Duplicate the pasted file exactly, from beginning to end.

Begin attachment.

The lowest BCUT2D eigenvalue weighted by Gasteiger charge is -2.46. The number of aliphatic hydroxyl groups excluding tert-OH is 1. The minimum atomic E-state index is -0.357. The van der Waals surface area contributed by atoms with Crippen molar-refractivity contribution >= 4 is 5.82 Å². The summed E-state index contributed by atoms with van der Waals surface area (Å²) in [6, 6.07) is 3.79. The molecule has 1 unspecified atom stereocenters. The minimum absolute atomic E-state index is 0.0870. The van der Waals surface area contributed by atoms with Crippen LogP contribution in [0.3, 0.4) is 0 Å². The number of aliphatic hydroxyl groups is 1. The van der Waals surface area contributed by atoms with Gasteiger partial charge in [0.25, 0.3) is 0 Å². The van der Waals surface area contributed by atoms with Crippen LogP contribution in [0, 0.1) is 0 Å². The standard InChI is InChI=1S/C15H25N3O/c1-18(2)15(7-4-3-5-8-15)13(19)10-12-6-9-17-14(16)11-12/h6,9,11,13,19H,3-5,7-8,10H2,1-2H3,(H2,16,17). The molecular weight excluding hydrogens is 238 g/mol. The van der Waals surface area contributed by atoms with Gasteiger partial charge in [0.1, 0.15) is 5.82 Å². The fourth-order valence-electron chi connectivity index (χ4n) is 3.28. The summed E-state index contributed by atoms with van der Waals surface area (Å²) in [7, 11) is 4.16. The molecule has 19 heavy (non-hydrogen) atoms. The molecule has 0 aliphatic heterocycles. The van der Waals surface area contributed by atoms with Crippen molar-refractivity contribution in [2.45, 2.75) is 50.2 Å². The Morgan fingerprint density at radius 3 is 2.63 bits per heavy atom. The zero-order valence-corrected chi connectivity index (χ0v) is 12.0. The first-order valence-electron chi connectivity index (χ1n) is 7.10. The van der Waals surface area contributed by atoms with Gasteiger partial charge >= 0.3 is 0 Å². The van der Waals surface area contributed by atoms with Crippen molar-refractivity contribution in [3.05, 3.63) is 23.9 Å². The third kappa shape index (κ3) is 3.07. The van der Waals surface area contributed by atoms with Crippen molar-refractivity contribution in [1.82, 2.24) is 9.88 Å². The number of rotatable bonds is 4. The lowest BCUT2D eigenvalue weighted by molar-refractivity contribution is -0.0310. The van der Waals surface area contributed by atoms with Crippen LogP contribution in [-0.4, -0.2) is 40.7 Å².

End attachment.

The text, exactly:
The lowest BCUT2D eigenvalue weighted by Gasteiger charge is -2.46. The number of aliphatic hydroxyl groups excluding tert-OH is 1. The minimum atomic E-state index is -0.357. The van der Waals surface area contributed by atoms with Crippen molar-refractivity contribution >= 4 is 5.82 Å². The summed E-state index contributed by atoms with van der Waals surface area (Å²) in [6, 6.07) is 3.79. The molecule has 1 unspecified atom stereocenters. The minimum absolute atomic E-state index is 0.0870. The van der Waals surface area contributed by atoms with Crippen LogP contribution in [0.3, 0.4) is 0 Å². The number of aliphatic hydroxyl groups is 1. The van der Waals surface area contributed by atoms with Gasteiger partial charge in [0.25, 0.3) is 0 Å². The van der Waals surface area contributed by atoms with Crippen LogP contribution in [0, 0.1) is 0 Å². The standard InChI is InChI=1S/C15H25N3O/c1-18(2)15(7-4-3-5-8-15)13(19)10-12-6-9-17-14(16)11-12/h6,9,11,13,19H,3-5,7-8,10H2,1-2H3,(H2,16,17). The molecular weight excluding hydrogens is 238 g/mol. The van der Waals surface area contributed by atoms with Gasteiger partial charge in [0.1, 0.15) is 5.82 Å². The fourth-order valence-electron chi connectivity index (χ4n) is 3.28. The summed E-state index contributed by atoms with van der Waals surface area (Å²) in [7, 11) is 4.16. The molecule has 19 heavy (non-hydrogen) atoms. The molecule has 0 aliphatic heterocycles. The van der Waals surface area contributed by atoms with Crippen molar-refractivity contribution in [2.45, 2.75) is 50.2 Å². The Morgan fingerprint density at radius 3 is 2.63 bits per heavy atom. The zero-order valence-corrected chi connectivity index (χ0v) is 12.0. The first-order valence-electron chi connectivity index (χ1n) is 7.10. The van der Waals surface area contributed by atoms with Gasteiger partial charge >= 0.3 is 0 Å². The van der Waals surface area contributed by atoms with Crippen molar-refractivity contribution in [3.05, 3.63) is 23.9 Å². The third kappa shape index (κ3) is 3.07. The van der Waals surface area contributed by atoms with Crippen molar-refractivity contribution in [1.82, 2.24) is 9.88 Å². The number of rotatable bonds is 4. The lowest BCUT2D eigenvalue weighted by molar-refractivity contribution is -0.0310. The van der Waals surface area contributed by atoms with Crippen LogP contribution in [-0.4, -0.2) is 40.7 Å².